For those looking for a way to minister to others on a regular basis the Reserve and National Guard chaplaincy is an excellent option. Reserves and National Guard are liable for call-up during national emergencies.

Civil Air Patrol/State Militia

Chaplains serving in the Civil Air Patrol or State Militia often discover an amazing inroad into their community that allows them to be in contact with nonbelievers on a regular basis. Sometimes that contact occurs during emergency situations such as a local disaster. In such circumstances chaplains are able to minister God’s love and grace to victims and surviving family members through compassion and prayer.

Chaplains invest in the lives of youth cadets and senior members of the groups by teaching classes, counseling those who seek help, and praying for those in the group.

To be fully equipped to perform as a chaplain in such programs one must be trained in Critical Incidence Stress Management (CISM). Other requirements vary, but one must be an ordained Assemblies of God minister and have a master of divinity degree from an accredited seminary or university.

Chaplain Candidate

For those wanting a head start on becoming a military chaplain, the chaplain candidate program is the place to be. The program is a preparatory stage for training seminary students who, when fully endorsed, are ready and equipped to serve as active duty or reserve chaplains.

Upon commissioning as an officer in the chaplain candidate program, a person receives benefits comparable to an active duty or reserve chaplain during the time they are serving with official orders. The candidate gets real world experience as he or she may perform 45 days of active duty for training per year and receive pay and allowances commensurate with his/her rank.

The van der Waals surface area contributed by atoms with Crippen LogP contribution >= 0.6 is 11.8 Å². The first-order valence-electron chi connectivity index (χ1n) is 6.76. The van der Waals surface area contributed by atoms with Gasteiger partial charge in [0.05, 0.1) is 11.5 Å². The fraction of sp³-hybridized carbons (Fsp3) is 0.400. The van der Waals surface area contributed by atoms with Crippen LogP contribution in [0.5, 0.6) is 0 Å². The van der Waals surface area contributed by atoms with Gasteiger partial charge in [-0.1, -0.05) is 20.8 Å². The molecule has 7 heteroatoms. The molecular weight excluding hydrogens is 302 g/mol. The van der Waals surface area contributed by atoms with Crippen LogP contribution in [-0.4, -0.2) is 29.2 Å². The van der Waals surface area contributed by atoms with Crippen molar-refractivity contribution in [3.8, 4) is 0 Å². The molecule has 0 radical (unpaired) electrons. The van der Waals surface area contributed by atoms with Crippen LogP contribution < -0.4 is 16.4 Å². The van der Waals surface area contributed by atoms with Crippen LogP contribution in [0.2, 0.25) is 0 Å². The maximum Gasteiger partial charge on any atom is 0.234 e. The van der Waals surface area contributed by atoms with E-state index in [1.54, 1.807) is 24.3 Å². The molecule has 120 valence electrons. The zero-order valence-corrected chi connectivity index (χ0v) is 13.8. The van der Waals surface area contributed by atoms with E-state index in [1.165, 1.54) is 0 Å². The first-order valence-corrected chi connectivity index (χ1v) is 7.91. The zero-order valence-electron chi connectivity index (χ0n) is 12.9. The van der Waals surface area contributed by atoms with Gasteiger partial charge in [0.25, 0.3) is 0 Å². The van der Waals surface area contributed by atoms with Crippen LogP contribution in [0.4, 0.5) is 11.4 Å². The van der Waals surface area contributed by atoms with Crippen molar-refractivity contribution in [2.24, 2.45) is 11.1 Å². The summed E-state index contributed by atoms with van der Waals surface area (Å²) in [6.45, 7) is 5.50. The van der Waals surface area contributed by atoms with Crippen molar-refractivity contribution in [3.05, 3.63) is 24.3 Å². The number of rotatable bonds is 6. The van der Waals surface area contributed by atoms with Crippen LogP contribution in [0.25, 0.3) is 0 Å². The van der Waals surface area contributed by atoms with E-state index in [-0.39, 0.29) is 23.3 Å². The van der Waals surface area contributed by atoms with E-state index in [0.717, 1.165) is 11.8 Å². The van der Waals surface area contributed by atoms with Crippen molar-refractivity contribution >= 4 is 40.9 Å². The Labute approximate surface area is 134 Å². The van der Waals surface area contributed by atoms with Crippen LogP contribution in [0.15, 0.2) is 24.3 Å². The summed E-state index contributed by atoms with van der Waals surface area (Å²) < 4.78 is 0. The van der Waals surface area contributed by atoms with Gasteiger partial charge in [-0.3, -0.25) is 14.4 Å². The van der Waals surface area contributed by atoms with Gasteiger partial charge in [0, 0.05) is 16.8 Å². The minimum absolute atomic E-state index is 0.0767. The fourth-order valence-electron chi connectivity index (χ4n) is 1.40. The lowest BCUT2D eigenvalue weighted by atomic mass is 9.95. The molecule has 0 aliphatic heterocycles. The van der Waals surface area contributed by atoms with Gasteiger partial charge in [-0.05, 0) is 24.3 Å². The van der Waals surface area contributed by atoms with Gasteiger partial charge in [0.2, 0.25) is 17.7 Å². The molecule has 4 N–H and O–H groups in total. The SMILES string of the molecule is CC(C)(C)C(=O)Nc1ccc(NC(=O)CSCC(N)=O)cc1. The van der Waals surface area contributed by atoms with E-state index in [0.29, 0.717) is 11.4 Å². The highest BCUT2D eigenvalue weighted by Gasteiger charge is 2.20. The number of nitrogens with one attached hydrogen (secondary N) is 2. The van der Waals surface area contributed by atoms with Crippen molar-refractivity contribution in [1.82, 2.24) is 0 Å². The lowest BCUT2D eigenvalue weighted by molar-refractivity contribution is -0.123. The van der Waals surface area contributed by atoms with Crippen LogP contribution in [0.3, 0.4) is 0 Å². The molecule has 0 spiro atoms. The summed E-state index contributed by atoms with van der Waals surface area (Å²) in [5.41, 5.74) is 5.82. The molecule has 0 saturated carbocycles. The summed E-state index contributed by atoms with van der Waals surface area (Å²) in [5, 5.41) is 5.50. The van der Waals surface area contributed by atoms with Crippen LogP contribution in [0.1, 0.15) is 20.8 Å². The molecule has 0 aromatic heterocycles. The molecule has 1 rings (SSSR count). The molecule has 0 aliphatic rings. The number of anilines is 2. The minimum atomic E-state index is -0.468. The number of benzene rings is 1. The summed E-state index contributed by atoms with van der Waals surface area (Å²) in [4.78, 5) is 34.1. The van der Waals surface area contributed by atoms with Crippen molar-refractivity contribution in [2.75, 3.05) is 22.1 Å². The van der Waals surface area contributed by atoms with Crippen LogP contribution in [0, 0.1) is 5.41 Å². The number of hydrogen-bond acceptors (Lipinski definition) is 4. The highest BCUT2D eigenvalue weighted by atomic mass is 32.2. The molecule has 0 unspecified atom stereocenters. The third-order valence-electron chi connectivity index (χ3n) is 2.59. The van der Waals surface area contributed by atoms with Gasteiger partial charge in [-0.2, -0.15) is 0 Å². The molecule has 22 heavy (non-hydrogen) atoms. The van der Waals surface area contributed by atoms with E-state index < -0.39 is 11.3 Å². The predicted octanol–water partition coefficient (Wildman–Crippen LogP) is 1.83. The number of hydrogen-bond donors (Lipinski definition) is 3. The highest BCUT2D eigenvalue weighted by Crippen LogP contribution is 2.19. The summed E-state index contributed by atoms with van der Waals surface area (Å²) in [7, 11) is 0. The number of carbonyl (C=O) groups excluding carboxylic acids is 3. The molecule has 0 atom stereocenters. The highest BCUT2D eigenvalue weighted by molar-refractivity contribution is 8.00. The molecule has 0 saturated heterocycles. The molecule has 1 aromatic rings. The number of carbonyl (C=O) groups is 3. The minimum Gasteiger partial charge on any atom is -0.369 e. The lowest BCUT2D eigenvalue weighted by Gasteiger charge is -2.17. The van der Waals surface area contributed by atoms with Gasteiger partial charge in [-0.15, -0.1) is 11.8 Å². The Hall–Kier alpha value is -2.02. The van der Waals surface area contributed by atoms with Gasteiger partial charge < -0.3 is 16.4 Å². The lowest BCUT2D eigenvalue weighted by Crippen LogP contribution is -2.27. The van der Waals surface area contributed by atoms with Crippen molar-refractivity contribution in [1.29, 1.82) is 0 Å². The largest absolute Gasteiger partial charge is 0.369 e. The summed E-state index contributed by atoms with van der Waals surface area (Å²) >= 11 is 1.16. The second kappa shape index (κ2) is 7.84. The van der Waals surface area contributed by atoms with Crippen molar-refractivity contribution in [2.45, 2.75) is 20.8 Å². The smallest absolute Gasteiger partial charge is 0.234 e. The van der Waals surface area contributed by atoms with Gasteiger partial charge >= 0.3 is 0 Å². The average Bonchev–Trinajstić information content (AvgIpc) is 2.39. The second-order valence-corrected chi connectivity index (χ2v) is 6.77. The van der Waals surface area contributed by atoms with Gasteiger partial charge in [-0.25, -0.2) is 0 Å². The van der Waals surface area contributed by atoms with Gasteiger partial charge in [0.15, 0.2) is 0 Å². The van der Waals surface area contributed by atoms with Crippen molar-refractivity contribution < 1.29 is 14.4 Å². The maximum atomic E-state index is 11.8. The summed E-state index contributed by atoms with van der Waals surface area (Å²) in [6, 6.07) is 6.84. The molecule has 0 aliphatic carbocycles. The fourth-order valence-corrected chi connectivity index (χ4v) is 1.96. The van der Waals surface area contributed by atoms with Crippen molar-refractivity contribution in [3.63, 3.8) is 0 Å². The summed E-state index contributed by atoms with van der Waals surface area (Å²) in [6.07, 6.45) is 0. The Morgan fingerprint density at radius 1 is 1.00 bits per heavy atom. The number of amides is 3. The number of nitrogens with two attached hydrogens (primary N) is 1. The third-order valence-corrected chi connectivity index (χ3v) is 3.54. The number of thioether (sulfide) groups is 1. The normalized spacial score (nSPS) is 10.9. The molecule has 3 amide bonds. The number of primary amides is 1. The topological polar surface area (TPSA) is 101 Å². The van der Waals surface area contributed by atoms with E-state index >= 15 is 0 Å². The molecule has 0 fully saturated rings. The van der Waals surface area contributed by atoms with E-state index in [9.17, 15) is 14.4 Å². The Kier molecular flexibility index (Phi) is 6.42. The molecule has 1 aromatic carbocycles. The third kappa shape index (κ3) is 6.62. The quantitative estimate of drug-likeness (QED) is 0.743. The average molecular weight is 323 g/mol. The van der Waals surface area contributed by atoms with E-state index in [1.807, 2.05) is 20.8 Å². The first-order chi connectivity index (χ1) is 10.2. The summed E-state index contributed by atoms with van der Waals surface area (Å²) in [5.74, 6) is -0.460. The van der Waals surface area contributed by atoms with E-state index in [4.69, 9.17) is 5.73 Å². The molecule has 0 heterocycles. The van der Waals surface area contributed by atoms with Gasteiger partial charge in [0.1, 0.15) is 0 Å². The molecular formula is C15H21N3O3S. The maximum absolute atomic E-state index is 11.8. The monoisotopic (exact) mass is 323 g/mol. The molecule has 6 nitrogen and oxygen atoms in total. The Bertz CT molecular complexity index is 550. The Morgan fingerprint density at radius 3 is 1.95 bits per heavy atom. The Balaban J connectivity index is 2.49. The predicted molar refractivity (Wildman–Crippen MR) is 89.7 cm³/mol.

After graduating from seminary, chaplain candidates must apply for full endorsement for active duty or reserves in a specific branch of service.

One must be a citizen of the United States and a full-time resident graduate student at an accredited seminary or theological institution. A chaplain candidate must also be physically qualified, approved by a recognized ecclesiastical endorsing agency such as the Assemblies of God, and able to pass a National Agency Check.

VA (Department of Veterans Affairs)

Veterans Affairs chaplains exist to serve those who have already sacrificed while serving their country. In VA hospitals Assemblies of God chaplains care for veterans who are physically, mentally, emotionally or spiritually hurting. Most VA chaplains know the feelings veterans are going through because they, too, are veterans.

Through counseling, prayer, marriage seminars and classes relating to spirituality and family skills, VA chaplains are able to share God’s love with veterans and their families. Chaplains also carry out traditional duties such as conducting worship services, funerals and serving communion. A chaplain may also act as a liaison between the hospital and the civilian community. But the chaplain’s main role is to serve as a pastor to the patients.